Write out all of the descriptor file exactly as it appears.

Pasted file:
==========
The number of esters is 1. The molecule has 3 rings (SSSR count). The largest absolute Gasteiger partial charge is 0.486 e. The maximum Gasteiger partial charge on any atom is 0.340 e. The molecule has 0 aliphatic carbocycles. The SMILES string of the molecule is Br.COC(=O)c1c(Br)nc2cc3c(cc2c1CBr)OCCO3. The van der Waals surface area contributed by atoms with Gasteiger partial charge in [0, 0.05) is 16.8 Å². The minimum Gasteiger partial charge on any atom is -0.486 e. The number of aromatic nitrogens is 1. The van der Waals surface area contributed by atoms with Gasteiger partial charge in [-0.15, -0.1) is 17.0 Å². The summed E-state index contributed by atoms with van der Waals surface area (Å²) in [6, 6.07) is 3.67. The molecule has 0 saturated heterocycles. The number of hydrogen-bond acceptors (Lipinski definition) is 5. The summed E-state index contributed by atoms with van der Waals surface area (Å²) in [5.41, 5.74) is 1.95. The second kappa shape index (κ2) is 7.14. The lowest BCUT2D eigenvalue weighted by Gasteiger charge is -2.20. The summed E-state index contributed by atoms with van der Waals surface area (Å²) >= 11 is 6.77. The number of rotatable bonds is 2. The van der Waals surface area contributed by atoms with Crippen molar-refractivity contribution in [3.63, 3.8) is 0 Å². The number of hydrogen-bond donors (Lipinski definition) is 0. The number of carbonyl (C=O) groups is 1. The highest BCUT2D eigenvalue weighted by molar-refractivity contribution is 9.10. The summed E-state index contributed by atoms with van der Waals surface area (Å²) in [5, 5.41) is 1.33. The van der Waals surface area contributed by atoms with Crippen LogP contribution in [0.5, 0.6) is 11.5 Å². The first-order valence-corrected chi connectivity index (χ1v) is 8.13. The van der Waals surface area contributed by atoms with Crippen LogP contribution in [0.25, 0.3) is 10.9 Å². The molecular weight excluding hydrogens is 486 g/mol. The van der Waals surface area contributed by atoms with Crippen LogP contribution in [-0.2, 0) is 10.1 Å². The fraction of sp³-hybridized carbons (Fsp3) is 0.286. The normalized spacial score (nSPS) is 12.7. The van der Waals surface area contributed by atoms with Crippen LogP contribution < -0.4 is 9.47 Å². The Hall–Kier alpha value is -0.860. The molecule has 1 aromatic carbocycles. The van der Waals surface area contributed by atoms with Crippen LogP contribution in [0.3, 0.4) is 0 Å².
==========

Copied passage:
The number of esters is 1. The molecule has 3 rings (SSSR count). The largest absolute Gasteiger partial charge is 0.486 e. The maximum Gasteiger partial charge on any atom is 0.340 e. The molecule has 0 aliphatic carbocycles. The SMILES string of the molecule is Br.COC(=O)c1c(Br)nc2cc3c(cc2c1CBr)OCCO3. The van der Waals surface area contributed by atoms with Gasteiger partial charge in [0, 0.05) is 16.8 Å². The minimum Gasteiger partial charge on any atom is -0.486 e. The number of aromatic nitrogens is 1. The van der Waals surface area contributed by atoms with Gasteiger partial charge in [-0.15, -0.1) is 17.0 Å². The summed E-state index contributed by atoms with van der Waals surface area (Å²) in [6, 6.07) is 3.67. The molecule has 0 saturated heterocycles. The number of hydrogen-bond acceptors (Lipinski definition) is 5. The summed E-state index contributed by atoms with van der Waals surface area (Å²) in [5.41, 5.74) is 1.95. The second kappa shape index (κ2) is 7.14. The lowest BCUT2D eigenvalue weighted by Gasteiger charge is -2.20. The summed E-state index contributed by atoms with van der Waals surface area (Å²) >= 11 is 6.77. The number of rotatable bonds is 2. The van der Waals surface area contributed by atoms with Crippen molar-refractivity contribution in [3.63, 3.8) is 0 Å². The number of hydrogen-bond donors (Lipinski definition) is 0. The number of carbonyl (C=O) groups is 1. The highest BCUT2D eigenvalue weighted by molar-refractivity contribution is 9.10. The summed E-state index contributed by atoms with van der Waals surface area (Å²) in [5, 5.41) is 1.33. The van der Waals surface area contributed by atoms with Crippen LogP contribution in [0.5, 0.6) is 11.5 Å². The first-order valence-corrected chi connectivity index (χ1v) is 8.13. The van der Waals surface area contributed by atoms with Crippen LogP contribution in [0.25, 0.3) is 10.9 Å². The molecular weight excluding hydrogens is 486 g/mol. The van der Waals surface area contributed by atoms with Crippen LogP contribution in [-0.2, 0) is 10.1 Å². The fraction of sp³-hybridized carbons (Fsp3) is 0.286. The normalized spacial score (nSPS) is 12.7. The van der Waals surface area contributed by atoms with Crippen LogP contribution < -0.4 is 9.47 Å². The Hall–Kier alpha value is -0.860. The molecule has 1 aromatic carbocycles. The van der Waals surface area contributed by atoms with Crippen LogP contribution in [0.3, 0.4) is 0 Å².